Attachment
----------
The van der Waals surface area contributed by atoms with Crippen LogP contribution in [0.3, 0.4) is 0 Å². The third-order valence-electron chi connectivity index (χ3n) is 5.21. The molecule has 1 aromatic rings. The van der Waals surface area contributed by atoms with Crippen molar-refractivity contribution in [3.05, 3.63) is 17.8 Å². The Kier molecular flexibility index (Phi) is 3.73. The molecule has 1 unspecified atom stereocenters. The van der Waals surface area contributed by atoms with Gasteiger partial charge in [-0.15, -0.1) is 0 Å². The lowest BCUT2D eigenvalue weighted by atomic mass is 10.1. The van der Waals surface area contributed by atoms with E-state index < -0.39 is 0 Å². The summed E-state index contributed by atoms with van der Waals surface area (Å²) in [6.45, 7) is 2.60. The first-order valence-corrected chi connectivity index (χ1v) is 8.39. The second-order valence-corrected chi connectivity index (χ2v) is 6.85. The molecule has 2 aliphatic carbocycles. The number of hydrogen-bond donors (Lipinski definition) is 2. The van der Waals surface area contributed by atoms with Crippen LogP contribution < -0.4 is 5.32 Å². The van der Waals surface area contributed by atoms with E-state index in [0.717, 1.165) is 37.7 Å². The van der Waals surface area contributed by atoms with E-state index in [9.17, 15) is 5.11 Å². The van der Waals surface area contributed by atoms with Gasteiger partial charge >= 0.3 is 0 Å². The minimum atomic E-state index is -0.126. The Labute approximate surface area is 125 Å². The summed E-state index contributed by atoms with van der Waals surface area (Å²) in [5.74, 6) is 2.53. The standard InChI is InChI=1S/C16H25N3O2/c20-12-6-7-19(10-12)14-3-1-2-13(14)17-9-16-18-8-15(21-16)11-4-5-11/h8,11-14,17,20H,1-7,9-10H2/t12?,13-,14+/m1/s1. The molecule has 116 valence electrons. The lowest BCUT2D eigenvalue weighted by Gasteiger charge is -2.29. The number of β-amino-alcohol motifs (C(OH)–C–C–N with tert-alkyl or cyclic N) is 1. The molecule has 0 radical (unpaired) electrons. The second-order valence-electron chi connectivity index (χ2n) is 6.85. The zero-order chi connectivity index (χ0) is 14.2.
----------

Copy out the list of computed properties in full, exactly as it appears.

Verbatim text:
The van der Waals surface area contributed by atoms with Crippen LogP contribution in [0.3, 0.4) is 0 Å². The third-order valence-electron chi connectivity index (χ3n) is 5.21. The molecule has 1 aromatic rings. The van der Waals surface area contributed by atoms with Crippen molar-refractivity contribution in [3.05, 3.63) is 17.8 Å². The Kier molecular flexibility index (Phi) is 3.73. The molecule has 1 unspecified atom stereocenters. The van der Waals surface area contributed by atoms with Gasteiger partial charge in [-0.15, -0.1) is 0 Å². The lowest BCUT2D eigenvalue weighted by atomic mass is 10.1. The van der Waals surface area contributed by atoms with E-state index < -0.39 is 0 Å². The summed E-state index contributed by atoms with van der Waals surface area (Å²) in [6.45, 7) is 2.60. The first-order valence-corrected chi connectivity index (χ1v) is 8.39. The second-order valence-corrected chi connectivity index (χ2v) is 6.85. The molecule has 2 aliphatic carbocycles. The number of hydrogen-bond donors (Lipinski definition) is 2. The van der Waals surface area contributed by atoms with Crippen LogP contribution < -0.4 is 5.32 Å². The van der Waals surface area contributed by atoms with E-state index in [0.717, 1.165) is 37.7 Å². The van der Waals surface area contributed by atoms with E-state index in [9.17, 15) is 5.11 Å². The van der Waals surface area contributed by atoms with Gasteiger partial charge >= 0.3 is 0 Å². The minimum atomic E-state index is -0.126. The Labute approximate surface area is 125 Å². The summed E-state index contributed by atoms with van der Waals surface area (Å²) in [5.74, 6) is 2.53. The standard InChI is InChI=1S/C16H25N3O2/c20-12-6-7-19(10-12)14-3-1-2-13(14)17-9-16-18-8-15(21-16)11-4-5-11/h8,11-14,17,20H,1-7,9-10H2/t12?,13-,14+/m1/s1. The molecule has 116 valence electrons. The lowest BCUT2D eigenvalue weighted by Gasteiger charge is -2.29. The number of β-amino-alcohol motifs (C(OH)–C–C–N with tert-alkyl or cyclic N) is 1. The molecule has 0 radical (unpaired) electrons. The second-order valence-electron chi connectivity index (χ2n) is 6.85. The zero-order chi connectivity index (χ0) is 14.2.